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Showdown between Khamenei and IRGC?

28 Jul 2009 13:5634 Comments
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Who's really in charge? Is there a confrontation looming between Iran's supreme leader and the Revolutionary Guard?

By MUHAMMAD SAHIMI in Los Angeles | 28 July 2009

analysis Two important developments over the past few days suggest that a possible confrontation may be under way between Iran's Supreme Leader, Ayatollah Sayyed Ali Khamenei, and the high command of Iran's Revolutionary Guards Corps (IRGC).

One development was the order issued by Ayatollah Khamenei overruling Mahmoud Ahmadinejad's appointment of Esfandiar Rahim Mashaei as his First Vice President (Iran's president has eight vice presidents). The second was the firing of ultra hardliner Gholamhossein Mohseni Ejehei, the Minister of Intelligence.

A reliable source in Tehran told the author that both episodes were meant to be signals by the IRGC's high command to Ayatollah Khamenei that they were in control, and that he should toe the line -- their line. According to the source, Ayatollah's Khamenei's order to fire Mashaei was delivered to the Voice and Visage (VaV) of the Islamic Republic (Iran's national radio and television network) on the day Mashaei was appointed by Ahmadinejad. The VaV was asked to announce the order on national television and radio, but Ezzatollah Zarghami, the director of VaV and a former officer in the IRGC, refused to do so.

As if to make sure that the Ayatollah got the message loud and clear, it took Ahmadinejad one week to relent and go along with the order. And it was only then that the VaV broadcast the Ayatollah's order. When he did accept the order, Ahmadinejad sent the Supreme Leader a terse and very formal letter, devoid of the usual praises that his past letters to Ayatollah Khamenei have carried. The letter was considered by many supporters of the Ayatollah as a total insult; but also a clear signal. In order to further demonstrate his defiance, Ahmadinejad appointed Mashaei, a close relative and friend, as his chief of staff and special adviser.

According to the source, Ejehei was fired because he was reporting to the Supreme Leader without first letting Ahmadinejad know. He had reportedly said that the Intelligence Ministry had concluded that the accusations by the IRGC high command, that the demonstrations after the election were linked to foreign powers and represented a "velvet revolution," were baseless. He had also reportedly said that the demonstrations had neither been planned in advance, nor could they have been predicted. Finally, the Intelligence Ministry is said to have reported that Mashaei, as well as Hossein Taeb, a cleric who is the commander of the Basij militia, represented security risks. The report apparently countered all the accusations made by the IRGC high command.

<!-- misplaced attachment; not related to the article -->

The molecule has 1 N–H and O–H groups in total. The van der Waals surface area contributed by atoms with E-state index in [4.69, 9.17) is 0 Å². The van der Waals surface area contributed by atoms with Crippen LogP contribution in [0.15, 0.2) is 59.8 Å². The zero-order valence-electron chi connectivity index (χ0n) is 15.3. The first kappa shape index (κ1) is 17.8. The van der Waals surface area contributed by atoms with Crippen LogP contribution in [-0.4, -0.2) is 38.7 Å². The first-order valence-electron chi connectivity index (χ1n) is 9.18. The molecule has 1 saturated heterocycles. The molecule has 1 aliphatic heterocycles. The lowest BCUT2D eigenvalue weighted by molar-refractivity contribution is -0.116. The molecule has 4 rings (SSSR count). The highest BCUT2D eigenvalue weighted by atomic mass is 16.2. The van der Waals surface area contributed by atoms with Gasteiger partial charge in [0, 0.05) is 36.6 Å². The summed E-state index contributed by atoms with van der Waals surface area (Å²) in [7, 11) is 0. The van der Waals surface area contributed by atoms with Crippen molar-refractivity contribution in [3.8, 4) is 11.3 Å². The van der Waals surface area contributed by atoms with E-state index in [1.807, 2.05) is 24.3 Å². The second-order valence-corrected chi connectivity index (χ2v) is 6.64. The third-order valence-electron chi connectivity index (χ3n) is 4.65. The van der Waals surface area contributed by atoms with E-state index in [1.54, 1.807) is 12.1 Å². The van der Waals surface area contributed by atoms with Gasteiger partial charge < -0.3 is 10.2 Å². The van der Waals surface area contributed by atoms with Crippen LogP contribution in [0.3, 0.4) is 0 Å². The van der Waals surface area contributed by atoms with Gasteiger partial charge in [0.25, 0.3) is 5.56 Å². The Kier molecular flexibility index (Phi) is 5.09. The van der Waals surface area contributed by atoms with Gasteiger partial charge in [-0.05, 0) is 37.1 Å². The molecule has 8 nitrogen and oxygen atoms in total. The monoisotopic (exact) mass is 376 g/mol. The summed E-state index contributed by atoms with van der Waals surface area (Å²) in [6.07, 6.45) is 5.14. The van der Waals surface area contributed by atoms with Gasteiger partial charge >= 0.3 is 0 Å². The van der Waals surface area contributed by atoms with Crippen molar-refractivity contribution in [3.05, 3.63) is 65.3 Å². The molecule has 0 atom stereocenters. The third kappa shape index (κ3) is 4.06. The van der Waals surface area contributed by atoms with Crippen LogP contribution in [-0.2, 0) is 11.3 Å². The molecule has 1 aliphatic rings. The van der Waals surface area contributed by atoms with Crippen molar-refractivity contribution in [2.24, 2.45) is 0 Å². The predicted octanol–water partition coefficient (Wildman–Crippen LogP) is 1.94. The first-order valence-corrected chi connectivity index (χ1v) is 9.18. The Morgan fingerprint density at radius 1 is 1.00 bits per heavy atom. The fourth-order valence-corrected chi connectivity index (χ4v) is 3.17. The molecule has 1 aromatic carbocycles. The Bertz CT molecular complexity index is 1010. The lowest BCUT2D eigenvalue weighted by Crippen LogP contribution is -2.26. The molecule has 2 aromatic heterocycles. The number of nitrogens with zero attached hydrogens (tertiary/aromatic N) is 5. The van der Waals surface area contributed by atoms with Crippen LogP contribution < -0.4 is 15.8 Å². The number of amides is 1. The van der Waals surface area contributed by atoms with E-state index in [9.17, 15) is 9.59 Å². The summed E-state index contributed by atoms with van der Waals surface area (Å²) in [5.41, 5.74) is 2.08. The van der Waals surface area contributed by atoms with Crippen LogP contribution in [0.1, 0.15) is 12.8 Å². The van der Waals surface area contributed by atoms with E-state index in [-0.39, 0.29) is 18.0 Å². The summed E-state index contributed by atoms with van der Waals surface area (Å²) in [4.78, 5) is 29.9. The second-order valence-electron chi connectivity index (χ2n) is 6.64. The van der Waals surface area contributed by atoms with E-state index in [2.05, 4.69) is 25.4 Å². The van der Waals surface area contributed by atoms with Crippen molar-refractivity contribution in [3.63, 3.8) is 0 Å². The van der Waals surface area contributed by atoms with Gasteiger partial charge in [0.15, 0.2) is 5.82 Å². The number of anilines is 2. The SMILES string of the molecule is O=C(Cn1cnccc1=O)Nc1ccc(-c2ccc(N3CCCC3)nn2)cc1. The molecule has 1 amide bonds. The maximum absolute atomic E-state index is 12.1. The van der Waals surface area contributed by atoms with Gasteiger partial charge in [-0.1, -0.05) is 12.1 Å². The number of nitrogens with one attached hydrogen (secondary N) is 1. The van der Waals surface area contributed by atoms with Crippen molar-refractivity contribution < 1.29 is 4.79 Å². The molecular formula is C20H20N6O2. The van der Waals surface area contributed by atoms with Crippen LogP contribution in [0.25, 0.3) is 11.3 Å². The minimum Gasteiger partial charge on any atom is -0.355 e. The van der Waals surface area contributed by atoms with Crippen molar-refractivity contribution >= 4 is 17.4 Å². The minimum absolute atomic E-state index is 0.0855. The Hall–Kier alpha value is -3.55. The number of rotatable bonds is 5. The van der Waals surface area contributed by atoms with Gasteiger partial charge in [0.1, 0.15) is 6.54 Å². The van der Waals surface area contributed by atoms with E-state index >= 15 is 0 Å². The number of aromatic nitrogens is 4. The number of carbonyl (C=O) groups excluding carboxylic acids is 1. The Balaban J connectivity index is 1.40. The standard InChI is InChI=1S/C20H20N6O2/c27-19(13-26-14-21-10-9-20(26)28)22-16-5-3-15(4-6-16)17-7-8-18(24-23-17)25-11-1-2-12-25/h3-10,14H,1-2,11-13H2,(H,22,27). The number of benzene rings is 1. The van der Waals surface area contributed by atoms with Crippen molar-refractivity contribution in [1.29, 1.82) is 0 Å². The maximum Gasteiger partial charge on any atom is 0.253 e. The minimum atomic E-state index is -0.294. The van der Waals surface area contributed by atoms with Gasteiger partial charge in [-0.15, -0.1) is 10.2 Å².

There is a precedent that helps support the theory that Ejehei was ousted for this reason. In the spring of 2008, Mostafa Pourmohammadi, Ahmadinejad's first Interior Minister, was also fired after he submitted a report to Ayatollah Khamenei about the elections for the 8th Majles (parliament) without Ahmadinejad's knowledge. In that report, Pourmohammadi reported irregularities committed by Ahmadinejad's backers. When Ahmadinejad found out about the report, he fired Pourmohammadi almost immediately.

According to the source, Ayatollah Khamenei had also ordered the closure of one of the jails, one in which the demonstrators and some of the leading reformist leaders are being kept; but the order has been ignored by the intelligence and security unit of the IRGC, which runs the prison. Saeed Jalili, Secretary-General of Iran's Supreme National Security Council, confirmed the Ayatollah's order for the closure of a jail. Apparently, after the initial order was ignored, it was sent to the Council. While the source did not specify the prison, it might be the Kahrizak prison on the southern edge of Tehran near the Behesht-e Zahra cemetery.

The prison is usually used to hold common criminals and narcotics traffickers, but there have been credible reports indicating that many people arrested in the post-election roundup have also been imprisoned there. Ejehei had apparently complained to Ayatollah Khamenei that the Intelligence Ministry had lost control over those arrested, and that the IRGC unit had taken control of the matter.